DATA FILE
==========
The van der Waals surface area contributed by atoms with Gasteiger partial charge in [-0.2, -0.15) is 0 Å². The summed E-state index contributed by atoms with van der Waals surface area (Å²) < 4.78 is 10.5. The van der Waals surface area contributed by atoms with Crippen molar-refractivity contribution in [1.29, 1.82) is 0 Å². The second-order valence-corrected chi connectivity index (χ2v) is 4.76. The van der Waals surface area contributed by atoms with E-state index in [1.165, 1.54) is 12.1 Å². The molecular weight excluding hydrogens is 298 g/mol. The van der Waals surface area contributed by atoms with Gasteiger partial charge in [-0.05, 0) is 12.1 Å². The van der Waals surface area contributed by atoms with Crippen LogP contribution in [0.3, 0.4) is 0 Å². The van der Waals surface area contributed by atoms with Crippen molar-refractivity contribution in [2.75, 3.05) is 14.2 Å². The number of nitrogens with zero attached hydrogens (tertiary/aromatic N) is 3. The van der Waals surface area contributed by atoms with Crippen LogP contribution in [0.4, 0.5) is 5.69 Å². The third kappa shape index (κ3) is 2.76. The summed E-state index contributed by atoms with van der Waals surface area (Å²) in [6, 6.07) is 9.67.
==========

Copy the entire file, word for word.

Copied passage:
The van der Waals surface area contributed by atoms with Gasteiger partial charge in [-0.2, -0.15) is 0 Å². The summed E-state index contributed by atoms with van der Waals surface area (Å²) < 4.78 is 10.5. The van der Waals surface area contributed by atoms with Crippen molar-refractivity contribution in [1.29, 1.82) is 0 Å². The second-order valence-corrected chi connectivity index (χ2v) is 4.76. The van der Waals surface area contributed by atoms with E-state index in [1.165, 1.54) is 12.1 Å². The molecular weight excluding hydrogens is 298 g/mol. The van der Waals surface area contributed by atoms with Gasteiger partial charge in [-0.05, 0) is 12.1 Å². The van der Waals surface area contributed by atoms with Crippen LogP contribution in [0.3, 0.4) is 0 Å². The van der Waals surface area contributed by atoms with Crippen molar-refractivity contribution in [2.75, 3.05) is 14.2 Å². The number of nitrogens with zero attached hydrogens (tertiary/aromatic N) is 3. The van der Waals surface area contributed by atoms with Crippen LogP contribution in [0.4, 0.5) is 5.69 Å². The third kappa shape index (κ3) is 2.76. The summed E-state index contributed by atoms with van der Waals surface area (Å²) in [6, 6.07) is 9.67.